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Breast Cancer Recurrence

Every woman who has experienced the phase of breast cancer always wonders if it will come back. It may do for some women, and for others it may not.


Every woman who has experienced the phase of breast cancer always wonders if it will come back. It may do for some women, and for others it may not. When breast cancer returns, it is considered as recurrence. Breast cancer may recur at any point or it may not, although the chances of breast cancer recurrence increases in the first 5 years after the diagnosis.

Breast cancer recurrence is a condition where the cancer comes back after the initial treatment. Although all cancer cells are removed, a few may have evaded treatment and survived. The undetected cells of cancer grow and become persistent breast cancer. The cancer may come back at the same site as the initial cancer (local recurrence) or can spread to other parts of the body (distant recurrence). Some of the most common sites of recurrence besides the breast are bones, lymph nodes, lungs, liver, and brain. Treatment options may help to remove local, regional or distant recurrent breast cancer. Therapeutic care will manage the disease for longer periods, even when a cure is not possible.


Recurrence symptoms vary depending on the area where the breast cancer relapse.

Local recurrence

In a local recurrence, cancer reappears in the same region as the original cancer. If a woman has undergone lumpectomy, the cancer can recur in the remaining breast tissue and if it is a mastectomy, the cancer can recur in the tissue lining of the chest wall or in the skin.

Symptoms of local recurrence breast cancer within the same breast include:

  • A new lump in the breast or irregular area of firmness
  • Nipple discharge
  • Changes in the skin of the breast
  • Skin inflammation or a flare skin

Symptoms of local recurrence on the chest wall after a mastectomy include:

  • One or more painless nodules on or under the skin of the chest wall
  • A new area of thickening along or near the mastectomy scar

Regional recurrence

A regional breast cancer recurrence is the cancer that comes back nearby to the lymph nodes of the breast. Signs and symptoms can include a lump or swelling in the lymph nodes located:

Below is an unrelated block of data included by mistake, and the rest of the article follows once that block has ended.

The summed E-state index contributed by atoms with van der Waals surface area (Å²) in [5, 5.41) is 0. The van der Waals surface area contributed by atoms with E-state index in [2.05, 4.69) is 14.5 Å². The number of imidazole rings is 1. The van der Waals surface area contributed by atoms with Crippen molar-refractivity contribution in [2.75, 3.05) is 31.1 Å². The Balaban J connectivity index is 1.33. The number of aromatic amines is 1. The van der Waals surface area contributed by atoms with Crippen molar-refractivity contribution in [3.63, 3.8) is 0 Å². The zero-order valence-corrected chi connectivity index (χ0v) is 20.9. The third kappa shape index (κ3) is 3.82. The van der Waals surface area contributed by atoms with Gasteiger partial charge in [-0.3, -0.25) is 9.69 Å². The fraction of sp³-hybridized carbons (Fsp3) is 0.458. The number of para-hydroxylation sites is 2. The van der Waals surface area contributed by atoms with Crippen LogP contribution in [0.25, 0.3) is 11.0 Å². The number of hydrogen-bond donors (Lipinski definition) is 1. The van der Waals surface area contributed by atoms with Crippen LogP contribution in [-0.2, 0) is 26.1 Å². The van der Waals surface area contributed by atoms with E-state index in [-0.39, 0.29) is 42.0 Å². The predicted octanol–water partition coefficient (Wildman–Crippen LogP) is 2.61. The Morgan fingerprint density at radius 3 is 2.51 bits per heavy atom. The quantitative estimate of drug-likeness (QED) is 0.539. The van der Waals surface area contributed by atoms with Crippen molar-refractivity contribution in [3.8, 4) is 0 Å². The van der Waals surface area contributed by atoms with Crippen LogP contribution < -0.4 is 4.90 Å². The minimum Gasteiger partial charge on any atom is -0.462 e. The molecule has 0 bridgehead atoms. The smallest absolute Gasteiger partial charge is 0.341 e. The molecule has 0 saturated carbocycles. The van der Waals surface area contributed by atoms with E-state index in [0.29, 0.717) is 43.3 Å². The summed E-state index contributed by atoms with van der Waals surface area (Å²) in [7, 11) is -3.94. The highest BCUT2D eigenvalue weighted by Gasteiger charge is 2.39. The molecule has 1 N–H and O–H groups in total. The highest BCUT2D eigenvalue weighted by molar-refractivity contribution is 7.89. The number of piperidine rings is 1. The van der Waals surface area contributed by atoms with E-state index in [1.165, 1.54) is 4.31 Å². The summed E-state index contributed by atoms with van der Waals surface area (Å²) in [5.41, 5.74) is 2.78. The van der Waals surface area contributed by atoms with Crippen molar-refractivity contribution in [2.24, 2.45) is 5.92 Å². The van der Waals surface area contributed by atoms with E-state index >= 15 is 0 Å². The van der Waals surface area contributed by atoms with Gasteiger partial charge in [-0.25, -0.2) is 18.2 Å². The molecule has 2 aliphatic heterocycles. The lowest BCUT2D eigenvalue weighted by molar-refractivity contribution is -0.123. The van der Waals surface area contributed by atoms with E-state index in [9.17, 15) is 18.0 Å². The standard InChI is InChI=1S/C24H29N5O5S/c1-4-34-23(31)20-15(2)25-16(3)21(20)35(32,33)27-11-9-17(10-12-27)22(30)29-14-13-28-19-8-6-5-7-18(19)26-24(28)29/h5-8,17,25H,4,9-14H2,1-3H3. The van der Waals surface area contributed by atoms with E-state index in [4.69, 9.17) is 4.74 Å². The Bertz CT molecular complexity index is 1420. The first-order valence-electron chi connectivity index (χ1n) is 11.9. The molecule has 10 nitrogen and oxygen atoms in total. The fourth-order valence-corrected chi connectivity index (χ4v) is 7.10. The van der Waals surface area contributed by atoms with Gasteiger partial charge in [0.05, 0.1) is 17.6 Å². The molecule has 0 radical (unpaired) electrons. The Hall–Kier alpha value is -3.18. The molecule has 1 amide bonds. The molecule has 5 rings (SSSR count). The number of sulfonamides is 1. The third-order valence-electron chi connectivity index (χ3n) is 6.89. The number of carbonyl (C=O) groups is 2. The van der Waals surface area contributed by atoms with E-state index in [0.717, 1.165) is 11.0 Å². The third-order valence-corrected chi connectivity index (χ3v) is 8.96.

• Under the arm
  • In the neck
  • Near the collarbone
  • In the groove above the collarbone

Distant recurrence

A distant or metastatic recurrence breast cancer means the cancer has traveled to distant or other parts of the body, most commonly the bones, liver and lungs.

Signs and symptoms include:

  • Persistent and worsening pain, such as chest or bone pain
  • Difficulty breathing
  • Persistent cough
  • Severe headaches
  • Seizures
  • Loss of appetite
  • Weight loss


Recurrent breast cancer occurs when cells that were part of the original breast cancer break away from the original tumor and hide nearby in the breast or another part of the body. Such cells start to develop again later. Chemotherapy, radiation therapy, hormone therapy or other treatment modalities that a patient might have received after the first diagnosis of breast cancer are meant to kill any cancer cells that have remained after the surgery. Unfortunately, these treatment options may not kill all the cancer cells as they may be dormant for years without causing any harm. Any stimulation that tend to activate these dormant cells can lead to the growth and spread of these cells to other parts of the body, the reason being unclear.

Risk factors

Factors that increase the risk of a recurrence in breast cancer survivors include:

  • Larger tumor size: There is a greater risk of breast cancer recurrence rate in women with larger tumors.
  • Lymph node involvement: The detection of cancer in surrounding lymph nodes at the time of the original diagnosis increases the risk of the cancer to recur. The more the lymph nodes are invaded with cancer cells, the more likely to have the risk of breast cancer recurrence. The chances may increase if the cancer cells are found in lymph vessels or blood vessel of breast.